The Brides of Dracula (1960)

Starring: Peter Cushing
Showbox Home Entertainment
RRP: 12.99
Certificate: 12
Available 22 October 2007

Marianne Danielle arrives in Transylvania from Paris to take up a teaching position at the Badstein Girls' Academy. En route she is offered shelter at the castle of Baroness Meinster, who apparently lives alone with her maid. However, from the balcony of her room she sees a young man in an adjoining wing. The Baroness explains that the man is her son and is segregated because he is mentally ill. When Marianne talks to the young Baron, he convinces her he is quite sane. She releases him and unwittingly sets loose a plague of evil. Dracula may be dead, but his legacy lives on. The Baron is a vampire, and is now free to add young women to his flock. With his sights set on Marianne, only the learned Van Helsing can put a stop to his reign of terror...

David Peel is far from convincing in the role of new master vampire Baron Meinster. The script from seasoned Hammer stalwart Jimmy Sangster is pretty lacklustre and would probably fail to garner any attention at all, if not for the considerable acting talents of Peter Cushing, which bring a much needed conviction to the proceedings.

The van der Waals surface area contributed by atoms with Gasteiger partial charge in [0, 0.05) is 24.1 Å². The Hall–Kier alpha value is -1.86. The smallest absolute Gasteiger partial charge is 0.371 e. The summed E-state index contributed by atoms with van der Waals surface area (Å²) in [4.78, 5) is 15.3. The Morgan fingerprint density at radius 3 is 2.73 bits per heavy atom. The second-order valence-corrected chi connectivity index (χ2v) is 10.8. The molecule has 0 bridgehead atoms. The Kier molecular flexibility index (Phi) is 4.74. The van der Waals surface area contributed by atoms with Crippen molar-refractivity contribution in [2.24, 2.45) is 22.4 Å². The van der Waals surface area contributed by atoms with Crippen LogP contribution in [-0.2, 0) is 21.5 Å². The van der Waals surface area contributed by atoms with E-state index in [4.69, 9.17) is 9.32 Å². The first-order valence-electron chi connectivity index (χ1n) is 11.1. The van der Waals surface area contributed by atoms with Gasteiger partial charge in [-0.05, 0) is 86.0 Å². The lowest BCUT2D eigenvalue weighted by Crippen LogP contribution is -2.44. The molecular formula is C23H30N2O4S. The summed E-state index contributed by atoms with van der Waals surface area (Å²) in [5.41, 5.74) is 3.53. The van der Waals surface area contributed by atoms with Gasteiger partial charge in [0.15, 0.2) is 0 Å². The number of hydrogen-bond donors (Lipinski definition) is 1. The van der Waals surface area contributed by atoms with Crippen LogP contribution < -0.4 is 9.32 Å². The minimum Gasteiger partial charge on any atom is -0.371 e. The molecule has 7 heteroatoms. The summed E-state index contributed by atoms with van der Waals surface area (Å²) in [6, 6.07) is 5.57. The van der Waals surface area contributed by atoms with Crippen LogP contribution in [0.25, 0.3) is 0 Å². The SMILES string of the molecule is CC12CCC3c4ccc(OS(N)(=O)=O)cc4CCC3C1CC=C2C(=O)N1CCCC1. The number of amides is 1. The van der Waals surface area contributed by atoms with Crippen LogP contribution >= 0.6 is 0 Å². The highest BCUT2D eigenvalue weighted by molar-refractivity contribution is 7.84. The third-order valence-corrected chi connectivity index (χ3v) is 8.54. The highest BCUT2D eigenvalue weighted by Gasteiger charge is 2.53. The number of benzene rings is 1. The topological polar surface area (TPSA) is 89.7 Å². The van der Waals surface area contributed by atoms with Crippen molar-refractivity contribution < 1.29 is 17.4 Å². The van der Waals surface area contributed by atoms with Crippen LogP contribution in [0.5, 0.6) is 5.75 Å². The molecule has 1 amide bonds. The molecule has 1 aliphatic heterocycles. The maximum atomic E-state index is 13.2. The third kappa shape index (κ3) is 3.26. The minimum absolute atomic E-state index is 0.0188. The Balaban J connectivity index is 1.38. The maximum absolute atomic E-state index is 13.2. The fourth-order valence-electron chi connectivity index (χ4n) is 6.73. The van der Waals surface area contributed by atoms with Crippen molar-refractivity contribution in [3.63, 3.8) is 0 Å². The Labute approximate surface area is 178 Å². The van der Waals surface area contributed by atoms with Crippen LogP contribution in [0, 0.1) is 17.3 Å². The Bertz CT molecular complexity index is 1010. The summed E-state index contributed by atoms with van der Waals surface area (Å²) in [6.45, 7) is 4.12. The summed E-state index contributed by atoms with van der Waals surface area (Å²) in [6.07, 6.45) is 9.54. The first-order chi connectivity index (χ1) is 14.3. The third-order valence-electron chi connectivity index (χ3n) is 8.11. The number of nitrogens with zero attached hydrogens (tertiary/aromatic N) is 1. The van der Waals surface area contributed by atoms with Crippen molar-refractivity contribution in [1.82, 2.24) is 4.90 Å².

There are a few plot holes, most notably what happened to the two female vampires at the end? But also Baron Meinster's intelligence which is referred to a couple of times but not once realised in the plot. I do like the idea of Van Helsing utilising the windmill to cast a huge shadow of a cross on to the Baron.

Another plus is the doctor who takes his own pills in an attempt to ward off prospective illnesses and drinks like a fish. This proves to be a quirky character when most of the others are either overacted or just uninteresting.

This is the first time this film has been available on any format in the UK. There are a few good ideas, and Cushing does his best with the mediocre offering, but The Brides of Dracula is far from the true classic the press release would have you believe. It's also worth mentioning that the photo gallery on this disc consists of only seven monochrome frames.

Ty Power

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